Patterns of Successful Founding Team Composition and Funding Outcomes




startup, team, venture capital, data mining, linkedin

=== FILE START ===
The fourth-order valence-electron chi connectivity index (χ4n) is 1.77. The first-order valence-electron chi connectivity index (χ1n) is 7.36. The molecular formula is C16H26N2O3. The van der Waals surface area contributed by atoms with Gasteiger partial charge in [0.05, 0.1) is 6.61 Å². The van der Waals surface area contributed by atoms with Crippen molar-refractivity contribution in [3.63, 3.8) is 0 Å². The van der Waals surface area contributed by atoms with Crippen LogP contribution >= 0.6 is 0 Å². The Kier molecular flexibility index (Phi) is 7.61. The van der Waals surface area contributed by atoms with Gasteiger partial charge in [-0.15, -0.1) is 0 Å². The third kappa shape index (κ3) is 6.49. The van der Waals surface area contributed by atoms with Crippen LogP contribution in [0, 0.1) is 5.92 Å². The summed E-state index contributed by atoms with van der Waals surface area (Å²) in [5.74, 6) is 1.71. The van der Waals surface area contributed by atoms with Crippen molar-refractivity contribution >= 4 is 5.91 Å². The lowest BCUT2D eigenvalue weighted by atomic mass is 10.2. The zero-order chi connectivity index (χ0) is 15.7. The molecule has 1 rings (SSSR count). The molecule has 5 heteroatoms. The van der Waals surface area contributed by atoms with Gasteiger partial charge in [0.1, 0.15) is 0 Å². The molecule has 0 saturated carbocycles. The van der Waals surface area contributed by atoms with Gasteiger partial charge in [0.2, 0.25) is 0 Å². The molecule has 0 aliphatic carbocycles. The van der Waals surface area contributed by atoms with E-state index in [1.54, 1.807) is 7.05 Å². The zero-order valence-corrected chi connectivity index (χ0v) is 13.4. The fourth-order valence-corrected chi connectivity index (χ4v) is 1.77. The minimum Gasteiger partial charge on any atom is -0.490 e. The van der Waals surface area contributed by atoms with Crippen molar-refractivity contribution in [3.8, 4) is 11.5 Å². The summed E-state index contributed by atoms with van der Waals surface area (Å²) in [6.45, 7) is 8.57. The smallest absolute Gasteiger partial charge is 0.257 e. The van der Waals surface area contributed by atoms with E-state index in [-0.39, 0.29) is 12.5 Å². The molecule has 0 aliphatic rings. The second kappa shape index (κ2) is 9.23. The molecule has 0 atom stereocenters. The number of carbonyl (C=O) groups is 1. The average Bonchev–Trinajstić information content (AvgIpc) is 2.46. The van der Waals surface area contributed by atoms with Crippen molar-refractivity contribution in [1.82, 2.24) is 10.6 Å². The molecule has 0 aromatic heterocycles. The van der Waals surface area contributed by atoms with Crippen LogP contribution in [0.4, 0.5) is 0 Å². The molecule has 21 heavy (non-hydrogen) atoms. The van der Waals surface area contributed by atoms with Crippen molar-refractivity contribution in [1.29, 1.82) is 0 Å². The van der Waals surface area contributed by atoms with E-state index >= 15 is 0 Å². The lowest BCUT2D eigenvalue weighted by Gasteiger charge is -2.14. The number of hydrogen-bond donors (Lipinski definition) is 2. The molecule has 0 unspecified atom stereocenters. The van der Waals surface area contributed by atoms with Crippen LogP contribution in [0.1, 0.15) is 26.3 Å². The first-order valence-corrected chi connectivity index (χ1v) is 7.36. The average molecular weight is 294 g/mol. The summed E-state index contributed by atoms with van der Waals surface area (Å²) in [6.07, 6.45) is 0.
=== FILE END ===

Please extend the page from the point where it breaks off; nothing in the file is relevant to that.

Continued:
When it comes to assessing a startup’s chance of success, equity investors apply a specific set of criteria to minimize risk. In their decision-making process, most venture capitalists (VCs) agree with giving priority to the team composition, hence the popular saying: “Always consider investing in a grade-A team with a grade-B idea. Never invest in a grade-B team with a grade-A idea.” In this paper, we explore the profile of technology-based startup teams that are most likely to secure a Series-A funding round from VCs. From a methodological point of view, we applied a strongly quantitative approach, integrating several data mining techniques according to a multidisciplinary perspective, between data science and entrepreneurship. As for the company information, we used Crunchbase as our primary source, considering a set of U.S.-based startups founded from 2000 to 2017. For each venture we algorithmically integrated team-related information from the founders’ public LinkedIn profiles. Overall, we analysed more than 2,100 teams, involving a total of about 4,600 founders. Each founders’ experience was analysed by considering their professional background. Overall, more than 29,000 work experiences have been taken into consideration. Statistical analysis was carried out on both individual founders and their team organization. Both founders and teams were evaluated in terms of heterogeneity of prior experience and similarity of co-founder profiles using the Gini coefficient and Jaccard index, respectively. Statistics are expressed according to the companies’ sector and their fundraising profile. In fact, the different sectors are mapped on a 4-quadrant chart to identify different combinations between founders’ profiles (specialists VS generalists) and teams characteristics (combining co-founder with similar or diverse background). Results reveal the impact of team similarity and variety in terms of prior working experience. The findings provide valuable insights for scholars dealing with tech-driven startups teams, aspiring entrepreneurs looking for co-founders and for VCs seeking to invest in promising startups.